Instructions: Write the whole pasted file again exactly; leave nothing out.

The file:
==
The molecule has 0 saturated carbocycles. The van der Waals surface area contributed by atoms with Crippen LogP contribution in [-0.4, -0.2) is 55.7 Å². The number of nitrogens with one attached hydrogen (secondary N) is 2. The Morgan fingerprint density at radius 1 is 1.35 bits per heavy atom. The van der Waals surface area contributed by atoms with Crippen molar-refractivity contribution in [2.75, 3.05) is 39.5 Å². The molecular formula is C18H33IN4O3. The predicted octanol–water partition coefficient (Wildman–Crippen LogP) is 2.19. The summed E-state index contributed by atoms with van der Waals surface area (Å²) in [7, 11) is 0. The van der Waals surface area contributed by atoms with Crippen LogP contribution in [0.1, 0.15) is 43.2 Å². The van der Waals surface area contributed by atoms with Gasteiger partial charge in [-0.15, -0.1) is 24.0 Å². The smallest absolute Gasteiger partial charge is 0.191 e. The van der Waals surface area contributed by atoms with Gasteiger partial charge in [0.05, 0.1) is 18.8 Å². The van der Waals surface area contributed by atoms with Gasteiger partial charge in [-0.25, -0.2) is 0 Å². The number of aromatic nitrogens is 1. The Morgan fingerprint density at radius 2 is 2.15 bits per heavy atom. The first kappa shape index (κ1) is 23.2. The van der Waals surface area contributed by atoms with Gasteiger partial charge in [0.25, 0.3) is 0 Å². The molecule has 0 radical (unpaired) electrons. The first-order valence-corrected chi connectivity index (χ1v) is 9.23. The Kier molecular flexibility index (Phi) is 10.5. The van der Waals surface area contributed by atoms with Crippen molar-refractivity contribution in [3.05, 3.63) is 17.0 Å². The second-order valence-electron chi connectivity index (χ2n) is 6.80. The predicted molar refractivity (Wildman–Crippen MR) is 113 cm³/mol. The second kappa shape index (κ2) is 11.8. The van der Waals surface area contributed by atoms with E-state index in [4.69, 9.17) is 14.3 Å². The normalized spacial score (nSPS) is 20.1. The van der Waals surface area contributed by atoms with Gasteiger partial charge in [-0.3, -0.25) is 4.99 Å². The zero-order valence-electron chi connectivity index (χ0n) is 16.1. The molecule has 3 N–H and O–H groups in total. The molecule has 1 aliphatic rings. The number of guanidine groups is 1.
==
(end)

The molecule has 0 saturated carbocycles. The van der Waals surface area contributed by atoms with Crippen LogP contribution in [-0.4, -0.2) is 55.7 Å². The number of nitrogens with one attached hydrogen (secondary N) is 2. The Morgan fingerprint density at radius 1 is 1.35 bits per heavy atom. The van der Waals surface area contributed by atoms with Crippen molar-refractivity contribution in [2.75, 3.05) is 39.5 Å². The molecular formula is C18H33IN4O3. The predicted octanol–water partition coefficient (Wildman–Crippen LogP) is 2.19. The summed E-state index contributed by atoms with van der Waals surface area (Å²) in [7, 11) is 0. The van der Waals surface area contributed by atoms with Crippen LogP contribution in [0.1, 0.15) is 43.2 Å². The van der Waals surface area contributed by atoms with Gasteiger partial charge in [-0.15, -0.1) is 24.0 Å². The smallest absolute Gasteiger partial charge is 0.191 e. The van der Waals surface area contributed by atoms with Gasteiger partial charge in [0.05, 0.1) is 18.8 Å². The van der Waals surface area contributed by atoms with Gasteiger partial charge in [-0.25, -0.2) is 0 Å². The number of aromatic nitrogens is 1. The Morgan fingerprint density at radius 2 is 2.15 bits per heavy atom. The first kappa shape index (κ1) is 23.2. The van der Waals surface area contributed by atoms with Gasteiger partial charge in [0.25, 0.3) is 0 Å². The molecule has 0 radical (unpaired) electrons. The first-order valence-corrected chi connectivity index (χ1v) is 9.23. The Kier molecular flexibility index (Phi) is 10.5. The van der Waals surface area contributed by atoms with Crippen molar-refractivity contribution in [3.05, 3.63) is 17.0 Å². The second-order valence-electron chi connectivity index (χ2n) is 6.80. The predicted molar refractivity (Wildman–Crippen MR) is 113 cm³/mol. The second kappa shape index (κ2) is 11.8. The van der Waals surface area contributed by atoms with E-state index in [4.69, 9.17) is 14.3 Å². The normalized spacial score (nSPS) is 20.1. The van der Waals surface area contributed by atoms with Gasteiger partial charge in [-0.3, -0.25) is 4.99 Å². The zero-order valence-electron chi connectivity index (χ0n) is 16.1. The molecule has 3 N–H and O–H groups in total. The molecule has 1 aliphatic rings. The number of guanidine groups is 1.